brad brace

9/23/2006

Sri Lanka: blackouts and blockades

Filed under: global islands,india — admin @ 6:13 am

No respite for internally displaced persons in war-ravaged Sri Lanka

The humanitarian crisis that has emerged due to the conflicts in northeast Sri Lanka has reached a crucial phase. The Sri Lankan government forces have resorted to indiscriminate assaults, targeting civilian areas while, at the same time, blocking relief materials and supplies to internally displaced persons (IDP) and enacting stringent directives for aid agencies.

This twin track strategy has proven to be detrimental to the thousands of civilians affected by the resumption of hostilities between Sri Lankan forces and Liberation of Tamil Tigers Eelam (LTTE) rebels in May 2006.

Another obvious concern for aid agencies is the personal security of aid workers and volunteers in the country, especially after the death of 17 volunteers working for French aid agency Action Against Hunger in early July.

The general perception is that the Colombo administration is openly flaunting international law by using humanitarian services as a weapon of war and by placing many parts of the Northeast under information blackout and essential items blockade.

An estimated 200,000 people, mostly Tamils, have been displaced internally and spread across northeastern Sri Lanka. The World Food Programme (WFP) has placed the number even higher, adding another 40,000 people. After a short respite in the violence in late August, renewed fighting in Trincomalee district has put an end to the return of refugees from areas close to Kanthale and Muttur.

In addition, over 11,000 Tamil refugees have arrived on the shores of southern India since January this year. They alleged that due to harassment by the Sri Lankan navy and military personnel, they could no longer continue with their traditional fishing activities for livelihood. Many of them sold off their fishing boats and nets to pay for the perilous one-hour sea voyage over the Palk Strait from Talai Mannar in Sri Lanka to Rameswaram in India.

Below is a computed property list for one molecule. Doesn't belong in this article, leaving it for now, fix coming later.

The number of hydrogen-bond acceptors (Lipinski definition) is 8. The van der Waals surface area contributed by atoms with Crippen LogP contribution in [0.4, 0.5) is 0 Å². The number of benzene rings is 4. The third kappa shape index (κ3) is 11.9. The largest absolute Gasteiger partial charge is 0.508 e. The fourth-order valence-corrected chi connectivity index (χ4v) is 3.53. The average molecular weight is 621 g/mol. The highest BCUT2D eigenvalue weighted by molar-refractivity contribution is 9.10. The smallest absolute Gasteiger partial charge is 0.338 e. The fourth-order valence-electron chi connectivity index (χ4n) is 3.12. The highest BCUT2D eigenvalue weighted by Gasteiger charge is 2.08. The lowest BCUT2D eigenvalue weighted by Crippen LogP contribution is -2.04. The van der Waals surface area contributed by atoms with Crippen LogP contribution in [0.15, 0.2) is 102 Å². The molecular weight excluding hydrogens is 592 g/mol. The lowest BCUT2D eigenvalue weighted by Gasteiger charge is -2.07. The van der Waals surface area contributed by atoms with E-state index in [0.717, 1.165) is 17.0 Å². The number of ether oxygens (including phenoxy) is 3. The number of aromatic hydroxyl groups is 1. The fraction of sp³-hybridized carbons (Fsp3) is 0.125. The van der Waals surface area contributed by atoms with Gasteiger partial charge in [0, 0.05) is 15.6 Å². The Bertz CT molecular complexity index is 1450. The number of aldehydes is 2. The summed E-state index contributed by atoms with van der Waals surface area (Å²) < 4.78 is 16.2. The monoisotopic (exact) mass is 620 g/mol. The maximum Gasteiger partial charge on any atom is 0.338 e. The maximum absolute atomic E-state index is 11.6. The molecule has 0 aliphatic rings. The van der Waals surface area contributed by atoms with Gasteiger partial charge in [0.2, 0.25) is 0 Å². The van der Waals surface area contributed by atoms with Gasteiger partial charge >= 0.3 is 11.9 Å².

At least 10 refugees drowned in May 2005 when their boat capsized off the Indian coast. In addition, many refugees are at the risk of human traffickers who operate obsolete and overcrowded vessels and overcharge for the voyage.

Refugee influx to India lessened during the first quarter of this year, possibly due to peace talks between the rebels and the government, but rose during April and May after offensives unleashed by LTTE on government forces in and around Trincomalee and elsewhere.

Nevertheless, these numbers do not reflect the actual refugee situation that has been aggravated by the ongoing conflict, as being granted permission to visit the areas hosting IDP is difficult for humanitarian agencies.

Indeed, access to food and medicine has been restricted in locations such as Jaffna, Kilinochchi, Mullaitivu, Batticaloa and Ampara due to indiscriminate shelling, mortar attacks and mines.

Though freedom of movement inside rebel-held areas is still restricted, there is some respite for the people of the Batticaloa district where significant numbers of IDPs have moved due to the UN agencies, the Red Cross and the Sri Lanka Monitoring Mission (SLMM) having access to the most remote areas.

Alarmingly, food and other basic supplies at the disposal of various aid agencies along with local food stocks are depleting fast. Any chance of re-supply is difficult under the present state of affairs. Most of the aid agencies blame the Colombo administration for this deepened humanitarian crisis.

The WFP’s operations have been severely hampered by the restricted opening of the Omanthai crossing into the Vanni, which is a LTTE-controlled area in the north. The agency’s Selvi Sachithanandam told ISN Security Watch that the UN body “plans to provide basic food rations to all 240,000 IDP [in the area] but their high degree of mobility as well as limited humanitarian access presents significant challenges in programming and pre-positioning of food.”

The UN Common Humanitarian Action Plan (CHAP), launched in Geneva in last month, has already appealed for a total of US$37.46 million to provide shelter, emergency supplies and protection for the displaced as part of a joint UN humanitarian action plan for the war ravaged country. The WFP has already delivered 2,583 tons of mixed food commodities to newly displaced people and have pledged more in the coming days.

Hopefully, this will not prove too little and too late for the people caught between the devil and deep sea.

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